The restitution of colonial artefacts is going slowly
Where do they belong? Ownership claims to cultural assets from the colonial period are often controversial and negotiating possible restitution is frequently a fraught and drawn-out process. Germany is taking some initial steps towards a resolution.
By Wolfgang Mulke
Used by Portuguese colonial rulers to proclaim their ownership of Cape Cross in southern Africa, the column is 3.50 metres high, at least 530 years old, and crowned by a limestone cross. According to the Portuguese coat of arms, it was first erected in 1485 and remained in Africa until 1893, when German colonists who had taken over the territory brought the historical cultural object to Berlin. Now its return journey is just around the corner: Germany has agreed to return the Stone Cross of Cape Cross to Namibia. Federal Government Commissioner for Culture of the Media Monika Grütter called the decision “progressive and meaningful”.
So far though, restitution is more the exception than the rule in Germany. The state of Baden-Württemberg’s decision to return Namibian national hero Hendrik Witbooi’s bible and whip to the Namibian government at the beginning of 2019 is another shining example. Otherwise, restitution has been limited to human remains, such as the skulls of Australian natives, and grave goods from African countries. The ruling coalition of social democrats and conservatives has made a commitment to come to terms with its colonial past, indicating in its government programme that exploring the crimes committed during this period must become part of the national culture of remembrance.
Namibian national hero Hendrik Witbooi probably never dreamed that his whip and bible would one day be the stuff of international controversy. | Photo (detail): © picture-alliance/dpa
Limited debate around the colonial past
So far, Germany has failed to take an in-depth look at the German Empire at the end of the 19th and beginning of the 20th century. Awareness of the crimes committed during this period has only recently entered the public consciousness, in part due to the debate about the mass murder of the Nama and Herero tribes by German colonial troops in Namibia. The Federal Government is seeking reconciliation with the former colony, including the restitution of stolen cultural assets.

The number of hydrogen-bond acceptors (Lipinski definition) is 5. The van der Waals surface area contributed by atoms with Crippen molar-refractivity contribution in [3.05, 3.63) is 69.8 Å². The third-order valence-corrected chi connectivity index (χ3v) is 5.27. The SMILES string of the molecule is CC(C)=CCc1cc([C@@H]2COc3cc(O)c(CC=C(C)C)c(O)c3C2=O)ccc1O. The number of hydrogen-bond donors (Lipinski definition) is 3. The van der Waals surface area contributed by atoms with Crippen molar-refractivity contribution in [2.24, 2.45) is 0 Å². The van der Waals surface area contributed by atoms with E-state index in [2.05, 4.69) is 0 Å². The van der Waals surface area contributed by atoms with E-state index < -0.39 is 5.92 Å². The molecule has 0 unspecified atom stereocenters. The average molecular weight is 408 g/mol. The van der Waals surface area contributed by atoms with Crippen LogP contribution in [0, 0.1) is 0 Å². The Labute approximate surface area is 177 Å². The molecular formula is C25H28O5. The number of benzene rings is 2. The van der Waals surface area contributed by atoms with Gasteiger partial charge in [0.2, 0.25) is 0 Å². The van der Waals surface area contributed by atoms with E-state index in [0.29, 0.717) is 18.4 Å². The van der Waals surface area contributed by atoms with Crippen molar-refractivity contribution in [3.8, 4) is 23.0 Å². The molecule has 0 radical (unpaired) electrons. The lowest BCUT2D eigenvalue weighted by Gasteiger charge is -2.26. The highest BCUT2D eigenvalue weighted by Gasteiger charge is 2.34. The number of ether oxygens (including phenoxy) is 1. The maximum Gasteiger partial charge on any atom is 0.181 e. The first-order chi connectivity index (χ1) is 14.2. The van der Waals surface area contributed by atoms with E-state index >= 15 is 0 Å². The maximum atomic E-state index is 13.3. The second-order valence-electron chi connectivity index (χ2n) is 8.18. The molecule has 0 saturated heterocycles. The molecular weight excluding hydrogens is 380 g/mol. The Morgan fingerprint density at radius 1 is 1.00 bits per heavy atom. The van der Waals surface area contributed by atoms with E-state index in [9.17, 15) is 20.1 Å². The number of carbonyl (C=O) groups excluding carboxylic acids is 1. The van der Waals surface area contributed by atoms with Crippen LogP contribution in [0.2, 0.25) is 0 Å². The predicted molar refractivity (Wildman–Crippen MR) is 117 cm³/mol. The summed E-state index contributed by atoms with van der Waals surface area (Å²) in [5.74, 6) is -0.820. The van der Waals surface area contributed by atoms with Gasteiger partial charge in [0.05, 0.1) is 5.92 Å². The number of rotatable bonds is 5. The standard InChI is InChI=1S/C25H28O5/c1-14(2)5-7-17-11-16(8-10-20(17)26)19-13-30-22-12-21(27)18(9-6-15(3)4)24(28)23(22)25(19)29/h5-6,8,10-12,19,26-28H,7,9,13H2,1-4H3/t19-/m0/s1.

German museums hold thousands of artefacts from all over the world. The exact number is unknown, as is whether they were acquired legally. These include spectacular pieces like the bust of Egyptian pharaoh Nefertiti. Egypt’s demands to have it returned have fallen on deaf ears so far. Then there is the 13-metre long skeleton of a dinosaur in the Berlin Museum of Natural History German scientists discovered and removed from Tanzania.
Provenance research as a starting point
Ongoing restitution battle: who is the true owner of the bust of Nefertiti? | Photo (detail): © picture alliance / Eventpress Herrmann
Obviously the guardians of these treasures are not particularly inclined to give up such significant finds. In 2019, however, the federal and state governments agreed on some key points for dealing with these treasures. Their statement reads:”We want to create the conditions for the repatriation of human remains and of cultural goods from colonial contexts whose appropriation is no longer legally or ethically justifiable today.” In practice, Grütters began by supporting more provenance research, that is establishing the origin and circumstances of the acquisition of cultural assets.
This decision has been met with fierce criticism. Hamburg historian Jürgen Zimmerer sees the focus on provenance research as a strategy to postpone the necessary political resolutions. He fears this could promote “colonial amnesia” rather than drive the public discourse needed. “Dealing with Europe’s colonial heritage is one of the great, if not the greatest, identity debates of our time,” Zimmerer writes. Instead of research into the origins of an object, he calls for reversing the burden of proof, suggesting colonial collections should have to prove the items in their possession were acquired legally. If not, the items in question should automatically be seen as looted artefacts.
France might be leading the way
The German government is also under pressure from French President Emmanuel Macron, who is eager to reach an agreement with African states on the return of colonial goods housed in France. The president was inspired in part by the work of French art historian Bénédicte Savoy, who teaches at the Technical University of Berlin, and economist Felwine Sarr. In a commission report, they encouraged Macron pursue the permanent restitution of stolen art.
Savo’s demands also echo in the halls of Berlin. Here the controversy centres on the actions of the Humboldt Forum, whose opening has just been postponed again. The museum will unite the non-European and Asian collections of the Prussian Cultural Heritage Foundation with tens of thousands of pieces of questionable origin and be displayed in the rebuilt imperial city palace. In 2017, Savoy quit the Forum Advisory Board in protest, partly because of a lack of transparency and neglected provenance research.
The Humboldt Forum was conceived not only as a museum, but also as a place of encounter, exchange and learning. So in a 2014 interview with die Zeitnewspaper, Klaus-Dieter Lehmann, President of the Goethe Institute and former Director General of the Prussian Cultural Heritage Foundation, confirmed the possibility of close cooperation with the Forum in realising planned programmes and events, above all through the Goethe Institute’s expert network in the respective host countries.